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How insurers cheat their way out of bad products
17 Jan 2020 (81 views)

Some insurance companies offer investment policies that guaranteed a high rate of return. When the investment return drops, due to economic situations, they suffer a large financial loss. 

This has happened many times during the past decades. Some of the insurers found a way to "cheat" their customers and get out of the loss. 

This is what they do.

They introduce a new product with some attractive features. But these new products did not offer the high attractive return that were embedded in the old products.

The insurers train their agents to approach the old customers and convince the customers to switch from the old products to the new products. 

The customers were not aware that their old products had offered a better return. They trusted the advice of the agents and switched to the new product. A large proportion of customers make the switch. The insurer got away from their financial problem.

The agents were happy to facilitate this switching. They earn full commission on the new products that were sold. 

What happened if the investment return had gone the other way, and the investments earned more than the guaranteed return? The insurer pockets the difference and shows big profits. 

It is like throwing a coin - head, they win, tail, they do not lose.

It is unethical and immoral. But it has happened many times in the past. It will happen in the future, as consumers are not aware and financially illiterate.

Tan Kin Lian


How insurers cheat their way out of bad products
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Some insurance companies offer investment policies that guaranteed a high rate of return. When the investment return drops, due to economic situations, they suffer a large financial loss.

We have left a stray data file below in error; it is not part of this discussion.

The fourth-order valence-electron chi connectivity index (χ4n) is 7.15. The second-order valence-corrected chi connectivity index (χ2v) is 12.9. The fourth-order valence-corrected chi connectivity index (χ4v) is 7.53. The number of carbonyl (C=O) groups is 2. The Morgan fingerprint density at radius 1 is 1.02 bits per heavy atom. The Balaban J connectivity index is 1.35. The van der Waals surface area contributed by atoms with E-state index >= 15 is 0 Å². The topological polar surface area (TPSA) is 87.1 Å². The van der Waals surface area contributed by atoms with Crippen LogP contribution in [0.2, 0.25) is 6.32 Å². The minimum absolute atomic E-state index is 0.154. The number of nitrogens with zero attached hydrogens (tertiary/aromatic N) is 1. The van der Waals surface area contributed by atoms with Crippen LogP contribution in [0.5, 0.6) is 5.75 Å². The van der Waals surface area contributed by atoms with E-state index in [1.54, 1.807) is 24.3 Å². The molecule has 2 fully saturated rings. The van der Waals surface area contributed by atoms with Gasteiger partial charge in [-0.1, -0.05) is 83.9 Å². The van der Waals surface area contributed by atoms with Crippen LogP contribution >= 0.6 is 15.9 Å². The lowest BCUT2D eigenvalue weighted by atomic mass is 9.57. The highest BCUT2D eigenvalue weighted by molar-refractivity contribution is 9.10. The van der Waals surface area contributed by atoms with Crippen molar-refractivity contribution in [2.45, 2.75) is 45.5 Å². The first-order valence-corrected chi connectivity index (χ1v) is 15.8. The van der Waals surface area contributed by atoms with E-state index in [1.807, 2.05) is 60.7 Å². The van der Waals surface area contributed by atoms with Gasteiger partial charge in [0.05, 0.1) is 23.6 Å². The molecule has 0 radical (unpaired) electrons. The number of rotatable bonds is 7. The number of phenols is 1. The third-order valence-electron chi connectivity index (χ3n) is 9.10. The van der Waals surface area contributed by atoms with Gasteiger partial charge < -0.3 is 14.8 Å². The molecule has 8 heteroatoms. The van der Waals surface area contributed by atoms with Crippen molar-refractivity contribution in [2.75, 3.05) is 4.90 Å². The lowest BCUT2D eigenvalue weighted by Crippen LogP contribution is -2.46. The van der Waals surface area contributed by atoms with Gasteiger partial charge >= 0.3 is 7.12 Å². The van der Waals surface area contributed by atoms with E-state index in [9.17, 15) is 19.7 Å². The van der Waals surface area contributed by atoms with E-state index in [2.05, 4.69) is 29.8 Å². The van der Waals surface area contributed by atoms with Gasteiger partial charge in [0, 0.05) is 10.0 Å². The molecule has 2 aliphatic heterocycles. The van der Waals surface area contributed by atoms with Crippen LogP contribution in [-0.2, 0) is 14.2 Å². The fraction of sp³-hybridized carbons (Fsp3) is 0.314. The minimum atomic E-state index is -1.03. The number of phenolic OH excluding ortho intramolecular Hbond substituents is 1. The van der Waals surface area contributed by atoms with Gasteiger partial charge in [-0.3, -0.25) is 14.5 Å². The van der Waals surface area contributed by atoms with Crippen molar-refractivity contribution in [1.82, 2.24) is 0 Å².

This has happened many times during the past decades. Some of the insurers found a way to "cheat" their customers and get out of the loss. 

This is what they do.

They introduce a new product with some attractive features. But these new products did not offer the high attractive return that were embedded in the old products.

The insurers train their agents to approach the old customers and convince the customers to switch from the old products to the new products. 

The customers were not aware that their old products had offered a better return. They trusted the advice of the agents and switched to the new product. A large proportion of customers make the switch. The insurer got away from their financial problem.

The agents were happy to facilitate this switching. They earn full commission on the new products that were sold. 

What happened if the investment return had gone the other way, and the investments earned more than the guaranteed return? The insurer pockets the difference and shows big profits. 

It is like throwing a coin - head, they win, tail, they do not lose.

It is unethical and immoral. But it has happened many times in the past. It will happen in the future, as consumers are not aware and financially illiterate.

Tan Kin Lian